How to get high school students interested in open source?
I’ve been holding a few workshops on getting high school students in North India interested in software development and open source. Here is what I learned.
There is a misconception among educators and parents alike that at school level, the only thing that interests students is getting admission in a good college. However, I have found that several of them are in fact looking for ways to fill the gaps in between their studies and would love to do something constructive.
During one of the sessions, we called for a show of hands among students for who wanted to pursue computer science or engineering as a career. I was very surprised that none of the girls sitting in the audience raised their hands. However, when I spoke with them one on one, I found out this was NOT actually the case. They were very interested in math and science. Several of them were very smart and knew their way around computers as well. They were simply too afraid to ask for help and speak up. This made me wonder if it was indicator of an underlying problem about diversity in tech?
Explaining Open Source to a Newbie
I began by talking about some of the products that they have come across in their lives — Android, Mozilla Firefox, Visual Studio and proceeded to link all of them by the common thread of open source software.
I also talked about communities and projects (which can easily get too scary and big, so I had to make sure to keep telling them it wasn’t too tough) Most of all, I introduced them to Google Code In, an open source program for 13 to 17 year olds. I stepped them through some of the examples from the past projects.
For fielding questions about their ability to participate in such a program, I quickly chose to divide my audience in groups:
- Beginners: These students who had never written any code in their lives except for the basic Logo programming and using HTML to build websites. (mainly 13/14 year olds) I gave them easier tasks such as building and installing an application, writing technical blog posts, or suggesting changes to a website.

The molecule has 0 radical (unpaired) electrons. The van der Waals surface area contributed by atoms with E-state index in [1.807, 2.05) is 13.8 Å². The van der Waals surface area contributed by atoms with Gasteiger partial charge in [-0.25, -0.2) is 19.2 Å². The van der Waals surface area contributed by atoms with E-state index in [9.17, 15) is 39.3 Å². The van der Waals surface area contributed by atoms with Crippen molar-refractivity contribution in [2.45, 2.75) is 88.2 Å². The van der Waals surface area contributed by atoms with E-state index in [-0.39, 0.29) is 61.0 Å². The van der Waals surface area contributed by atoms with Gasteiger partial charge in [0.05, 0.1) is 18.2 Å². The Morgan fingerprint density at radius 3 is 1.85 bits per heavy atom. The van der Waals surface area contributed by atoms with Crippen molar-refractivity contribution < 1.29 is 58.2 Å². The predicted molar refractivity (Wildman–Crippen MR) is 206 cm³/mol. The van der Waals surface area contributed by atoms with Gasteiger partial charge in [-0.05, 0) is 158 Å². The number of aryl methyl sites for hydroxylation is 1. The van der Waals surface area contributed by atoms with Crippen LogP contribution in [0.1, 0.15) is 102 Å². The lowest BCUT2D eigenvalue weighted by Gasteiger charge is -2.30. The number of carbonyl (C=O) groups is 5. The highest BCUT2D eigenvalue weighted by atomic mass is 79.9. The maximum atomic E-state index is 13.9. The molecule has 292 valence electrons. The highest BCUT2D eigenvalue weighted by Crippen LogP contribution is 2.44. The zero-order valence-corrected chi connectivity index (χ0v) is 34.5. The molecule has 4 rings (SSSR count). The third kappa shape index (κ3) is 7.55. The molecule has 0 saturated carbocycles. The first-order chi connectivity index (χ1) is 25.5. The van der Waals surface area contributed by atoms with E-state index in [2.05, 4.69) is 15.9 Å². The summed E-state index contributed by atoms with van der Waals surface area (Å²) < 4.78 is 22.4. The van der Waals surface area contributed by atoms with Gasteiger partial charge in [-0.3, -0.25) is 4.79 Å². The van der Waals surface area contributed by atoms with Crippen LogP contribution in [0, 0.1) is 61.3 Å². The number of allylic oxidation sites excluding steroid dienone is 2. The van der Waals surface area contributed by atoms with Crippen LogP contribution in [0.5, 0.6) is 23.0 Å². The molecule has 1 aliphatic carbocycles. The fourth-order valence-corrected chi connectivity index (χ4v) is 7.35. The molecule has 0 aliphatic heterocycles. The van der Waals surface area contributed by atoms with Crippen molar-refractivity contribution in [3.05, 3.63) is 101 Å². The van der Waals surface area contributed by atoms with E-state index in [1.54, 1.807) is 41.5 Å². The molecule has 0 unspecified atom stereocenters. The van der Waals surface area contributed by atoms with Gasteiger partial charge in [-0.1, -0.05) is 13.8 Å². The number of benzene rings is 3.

- Intermediate: They had some knowledge of programming constructs, had built some programs in C++ and Java. For them, we introduced the slightly tougher tasks such as fixing small bugs, adding features and getting engaged with the open source community, in general.
- Advanced: Unfortunately I did not have the good fortune of interacting with any students who were already contributing but ideally, I’d let them pick and choose whatever they wish to work on with some mentoring assistance available instead of walking them through.
Student Take Aways
Mostly they took away a very enthusiastic impression of me harping about how they should make the most of this opportunity. I was happy to field some queries about GCI later in the day and GSoC from those who were turning 18 soon. I also had questions about how to get started to create a GitHub account and advice around learning GIT.
We announced a 15 day competition (Ala Hacktoberfest) wherein the students were to submit their contributions and then send them to us. We would then award the top three participants! We are yet to get the entries in from this so I can’t comment on the success of the competition but hopefully it will be something promising 🙂
How do you replicate this in your school?
If you have a working knowledge of how the community works here, you can access my slide deck. Please feel free to reach out to me about any inconsistencies, mistakes or areas of improvement.
If you are an educator and looking for help or any other learnings from my experience conducting these sessions, you can tweet to me @prachim1210.
I do this for outreach and awareness and mostly because I have a lot of fun interacting with kids 🙂